Operations of the Y-Force Operations Staff, US Army
Salween Campaign, Yunnan, China, May 10 1944 – January 20 1945
(Personal Experience of a Long Range Infiltration Patrol Leader)
Capt Wah G. Chin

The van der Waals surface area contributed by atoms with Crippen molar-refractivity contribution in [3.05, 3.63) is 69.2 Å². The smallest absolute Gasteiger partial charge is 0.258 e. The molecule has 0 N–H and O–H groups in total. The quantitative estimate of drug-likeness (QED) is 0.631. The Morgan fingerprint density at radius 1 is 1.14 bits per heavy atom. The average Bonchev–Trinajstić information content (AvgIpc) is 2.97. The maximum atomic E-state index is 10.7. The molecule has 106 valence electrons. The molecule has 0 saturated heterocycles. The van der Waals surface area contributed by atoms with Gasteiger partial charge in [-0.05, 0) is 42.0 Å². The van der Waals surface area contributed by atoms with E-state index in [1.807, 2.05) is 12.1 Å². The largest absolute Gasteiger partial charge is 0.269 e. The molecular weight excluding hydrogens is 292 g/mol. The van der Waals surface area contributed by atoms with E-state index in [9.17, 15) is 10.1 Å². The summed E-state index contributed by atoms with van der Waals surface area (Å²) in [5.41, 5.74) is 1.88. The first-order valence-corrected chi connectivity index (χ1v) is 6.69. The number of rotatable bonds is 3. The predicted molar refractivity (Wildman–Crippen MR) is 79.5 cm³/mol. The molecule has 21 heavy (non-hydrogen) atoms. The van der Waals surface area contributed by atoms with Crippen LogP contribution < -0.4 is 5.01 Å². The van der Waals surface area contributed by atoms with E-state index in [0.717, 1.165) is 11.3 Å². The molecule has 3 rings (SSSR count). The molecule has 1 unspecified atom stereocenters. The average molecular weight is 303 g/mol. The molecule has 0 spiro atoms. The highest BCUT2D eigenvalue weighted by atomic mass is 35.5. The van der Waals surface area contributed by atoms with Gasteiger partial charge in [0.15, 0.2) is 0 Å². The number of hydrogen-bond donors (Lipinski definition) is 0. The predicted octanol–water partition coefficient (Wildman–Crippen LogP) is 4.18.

The Y Force was the South East Asia Command designation given to Chinese National Army forces that re-entered Burma from Yunnan in 1944 as one of the Allies fighting in Burma Campaign of World War II. The initial supreme commander of the theater was Gen Sir Archibald Wavell while head of the short-lived American – British – Dutch – Australian Command which was dissolved after the fall of Singapore and the Dutch East Indies. In August 1943, the Allies created the combined South East Asian Command (SEAC), to assume overall strategic command of all air, sea and land operations of all national contingents in the theater. In August 1943, with the agreement of the Combined Chiefs of Staff, Winston Churchill appointed Adm Lord Louis Mountbatten as Supreme Allied Commander South East Asia, a post he held until 1946. The American General Joseph Stilwell was the first deputy supreme Allied commander, as well as heading the US China Burma India Theater (CBI) command. Mountbatten arrived in India on October 7 1943 and SEAC came formally into being in Delhi at midnight November 15–16 . The headquarters moved in April 1944 to Kandy in Ceylon. On December 2 1943 the Combined Chiefs of Staff approved in principle a staff plan designating the main effort against Japan to be the Pacific as the most rapid means of coming in range of the home islands for aerial bombardment. The secondary advance was “along the New Guinea N.E.I. Philippine axis” under the South West Pacific Area Command. The South East Asia theater, along with the North Pacific, the South Pacific and China efforts were designated to be supportive. At that time available forces were seen to be limited due to British commitment against Germany with major advances not anticipated until autumn of 1944 and after the defeat of Germany. The focus on the Central Pacific and South West Pacific were a compromise reached at the Casablanca Conference in which British views focused on the war against Germany with the entire war against Japan being limited “to the defense of a fixed line in front of those positions that must be held” an approach unacceptable to the United States. Offensive actions in Burma, support of China and other theater activity beyond holding a defensive line in South East Asia, the position of the British Chiefs, were the result of US demands that the Japanese be kept off balance throughout areas of Allied – Japanese contact.